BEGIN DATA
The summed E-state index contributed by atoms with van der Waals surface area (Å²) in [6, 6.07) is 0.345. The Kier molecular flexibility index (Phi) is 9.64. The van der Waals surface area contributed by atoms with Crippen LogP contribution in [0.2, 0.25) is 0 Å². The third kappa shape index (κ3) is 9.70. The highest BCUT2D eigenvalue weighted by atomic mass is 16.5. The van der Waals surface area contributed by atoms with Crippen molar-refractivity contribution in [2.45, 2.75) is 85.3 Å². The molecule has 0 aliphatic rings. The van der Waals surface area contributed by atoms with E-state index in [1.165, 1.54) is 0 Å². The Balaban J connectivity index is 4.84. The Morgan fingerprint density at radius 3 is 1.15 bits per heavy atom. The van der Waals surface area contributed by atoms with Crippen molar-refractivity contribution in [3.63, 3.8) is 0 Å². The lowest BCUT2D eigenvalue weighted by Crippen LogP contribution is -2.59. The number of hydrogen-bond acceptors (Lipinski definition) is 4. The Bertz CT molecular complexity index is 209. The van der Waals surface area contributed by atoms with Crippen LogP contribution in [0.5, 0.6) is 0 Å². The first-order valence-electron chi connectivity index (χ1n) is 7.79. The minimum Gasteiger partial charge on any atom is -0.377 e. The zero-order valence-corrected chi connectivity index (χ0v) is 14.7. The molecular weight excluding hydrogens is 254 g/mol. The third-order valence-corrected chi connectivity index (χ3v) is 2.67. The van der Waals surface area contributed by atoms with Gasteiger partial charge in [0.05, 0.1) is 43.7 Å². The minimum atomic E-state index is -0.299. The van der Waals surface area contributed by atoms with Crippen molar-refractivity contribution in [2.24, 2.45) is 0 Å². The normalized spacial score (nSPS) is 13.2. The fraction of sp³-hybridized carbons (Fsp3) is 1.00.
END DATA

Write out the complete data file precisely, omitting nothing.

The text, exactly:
The summed E-state index contributed by atoms with van der Waals surface area (Å²) in [6, 6.07) is 0.345. The Kier molecular flexibility index (Phi) is 9.64. The van der Waals surface area contributed by atoms with Crippen LogP contribution in [0.2, 0.25) is 0 Å². The third kappa shape index (κ3) is 9.70. The highest BCUT2D eigenvalue weighted by atomic mass is 16.5. The van der Waals surface area contributed by atoms with Crippen molar-refractivity contribution in [2.45, 2.75) is 85.3 Å². The molecule has 0 aliphatic rings. The van der Waals surface area contributed by atoms with E-state index in [1.165, 1.54) is 0 Å². The Balaban J connectivity index is 4.84. The Morgan fingerprint density at radius 3 is 1.15 bits per heavy atom. The van der Waals surface area contributed by atoms with Crippen molar-refractivity contribution in [3.63, 3.8) is 0 Å². The lowest BCUT2D eigenvalue weighted by Crippen LogP contribution is -2.59. The number of hydrogen-bond acceptors (Lipinski definition) is 4. The Bertz CT molecular complexity index is 209. The van der Waals surface area contributed by atoms with Crippen LogP contribution in [0.5, 0.6) is 0 Å². The first-order valence-electron chi connectivity index (χ1n) is 7.79. The minimum Gasteiger partial charge on any atom is -0.377 e. The zero-order valence-corrected chi connectivity index (χ0v) is 14.7. The molecular weight excluding hydrogens is 254 g/mol. The third-order valence-corrected chi connectivity index (χ3v) is 2.67. The van der Waals surface area contributed by atoms with Gasteiger partial charge in [0.05, 0.1) is 43.7 Å². The minimum atomic E-state index is -0.299. The van der Waals surface area contributed by atoms with Crippen molar-refractivity contribution in [2.24, 2.45) is 0 Å². The normalized spacial score (nSPS) is 13.2. The fraction of sp³-hybridized carbons (Fsp3) is 1.00.